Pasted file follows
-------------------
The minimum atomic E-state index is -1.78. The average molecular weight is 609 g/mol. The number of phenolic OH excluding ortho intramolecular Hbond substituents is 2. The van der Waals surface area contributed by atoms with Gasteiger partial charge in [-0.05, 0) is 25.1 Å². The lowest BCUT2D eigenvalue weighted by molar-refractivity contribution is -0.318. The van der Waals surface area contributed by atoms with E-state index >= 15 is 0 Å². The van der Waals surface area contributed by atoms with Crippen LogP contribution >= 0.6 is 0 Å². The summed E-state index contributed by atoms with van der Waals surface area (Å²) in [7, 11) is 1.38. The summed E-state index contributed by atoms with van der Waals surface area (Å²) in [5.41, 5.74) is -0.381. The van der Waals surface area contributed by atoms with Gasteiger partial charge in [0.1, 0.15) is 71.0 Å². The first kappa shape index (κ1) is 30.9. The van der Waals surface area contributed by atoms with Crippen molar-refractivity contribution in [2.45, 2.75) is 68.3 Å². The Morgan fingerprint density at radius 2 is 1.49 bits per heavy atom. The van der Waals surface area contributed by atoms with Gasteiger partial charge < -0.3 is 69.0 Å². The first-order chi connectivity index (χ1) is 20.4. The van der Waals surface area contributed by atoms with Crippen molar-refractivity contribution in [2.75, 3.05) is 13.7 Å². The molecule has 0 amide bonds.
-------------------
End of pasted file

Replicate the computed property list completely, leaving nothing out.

The minimum atomic E-state index is -1.78. The average molecular weight is 609 g/mol. The number of phenolic OH excluding ortho intramolecular Hbond substituents is 2. The van der Waals surface area contributed by atoms with Gasteiger partial charge in [-0.05, 0) is 25.1 Å². The lowest BCUT2D eigenvalue weighted by molar-refractivity contribution is -0.318. The van der Waals surface area contributed by atoms with E-state index >= 15 is 0 Å². The van der Waals surface area contributed by atoms with Crippen LogP contribution >= 0.6 is 0 Å². The summed E-state index contributed by atoms with van der Waals surface area (Å²) in [7, 11) is 1.38. The summed E-state index contributed by atoms with van der Waals surface area (Å²) in [5.41, 5.74) is -0.381. The van der Waals surface area contributed by atoms with Gasteiger partial charge in [0.1, 0.15) is 71.0 Å². The first kappa shape index (κ1) is 30.9. The van der Waals surface area contributed by atoms with Crippen molar-refractivity contribution in [2.45, 2.75) is 68.3 Å². The Morgan fingerprint density at radius 2 is 1.49 bits per heavy atom. The van der Waals surface area contributed by atoms with Gasteiger partial charge < -0.3 is 69.0 Å². The first-order chi connectivity index (χ1) is 20.4. The van der Waals surface area contributed by atoms with Crippen molar-refractivity contribution in [2.75, 3.05) is 13.7 Å². The molecule has 0 amide bonds.